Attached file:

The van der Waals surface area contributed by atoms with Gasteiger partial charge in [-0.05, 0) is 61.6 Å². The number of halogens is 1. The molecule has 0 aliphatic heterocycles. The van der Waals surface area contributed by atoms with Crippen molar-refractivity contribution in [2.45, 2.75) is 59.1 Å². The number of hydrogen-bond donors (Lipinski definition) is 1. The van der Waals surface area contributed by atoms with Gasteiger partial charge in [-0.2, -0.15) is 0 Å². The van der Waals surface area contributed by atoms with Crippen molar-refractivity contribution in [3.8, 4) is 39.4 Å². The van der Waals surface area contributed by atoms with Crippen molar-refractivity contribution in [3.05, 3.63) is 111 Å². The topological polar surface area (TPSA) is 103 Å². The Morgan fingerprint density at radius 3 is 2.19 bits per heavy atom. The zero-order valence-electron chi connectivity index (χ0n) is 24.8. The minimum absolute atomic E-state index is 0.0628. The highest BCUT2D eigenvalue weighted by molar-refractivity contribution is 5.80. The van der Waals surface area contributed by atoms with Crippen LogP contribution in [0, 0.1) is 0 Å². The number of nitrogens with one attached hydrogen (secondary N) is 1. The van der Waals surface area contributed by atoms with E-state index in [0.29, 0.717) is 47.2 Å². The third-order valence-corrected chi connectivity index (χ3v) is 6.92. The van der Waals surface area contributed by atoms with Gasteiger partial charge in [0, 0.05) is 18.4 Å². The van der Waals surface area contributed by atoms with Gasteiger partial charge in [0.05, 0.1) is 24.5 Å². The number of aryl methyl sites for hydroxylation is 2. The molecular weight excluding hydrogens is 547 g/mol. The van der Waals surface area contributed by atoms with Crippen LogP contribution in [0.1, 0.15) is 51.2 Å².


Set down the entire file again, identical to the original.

The van der Waals surface area contributed by atoms with Gasteiger partial charge in [-0.05, 0) is 61.6 Å². The number of halogens is 1. The molecule has 0 aliphatic heterocycles. The van der Waals surface area contributed by atoms with Crippen molar-refractivity contribution in [2.45, 2.75) is 59.1 Å². The number of hydrogen-bond donors (Lipinski definition) is 1. The van der Waals surface area contributed by atoms with Gasteiger partial charge in [-0.2, -0.15) is 0 Å². The van der Waals surface area contributed by atoms with Crippen molar-refractivity contribution in [3.8, 4) is 39.4 Å². The van der Waals surface area contributed by atoms with Crippen molar-refractivity contribution in [3.05, 3.63) is 111 Å². The topological polar surface area (TPSA) is 103 Å². The Morgan fingerprint density at radius 3 is 2.19 bits per heavy atom. The zero-order valence-electron chi connectivity index (χ0n) is 24.8. The minimum absolute atomic E-state index is 0.0628. The highest BCUT2D eigenvalue weighted by molar-refractivity contribution is 5.80. The van der Waals surface area contributed by atoms with Crippen LogP contribution in [0, 0.1) is 0 Å². The number of nitrogens with one attached hydrogen (secondary N) is 1. The van der Waals surface area contributed by atoms with E-state index in [0.29, 0.717) is 47.2 Å². The third-order valence-corrected chi connectivity index (χ3v) is 6.92. The van der Waals surface area contributed by atoms with Gasteiger partial charge in [0, 0.05) is 18.4 Å². The van der Waals surface area contributed by atoms with Gasteiger partial charge in [0.05, 0.1) is 24.5 Å². The number of aryl methyl sites for hydroxylation is 2. The molecular weight excluding hydrogens is 547 g/mol. The van der Waals surface area contributed by atoms with Crippen LogP contribution in [0.1, 0.15) is 51.2 Å².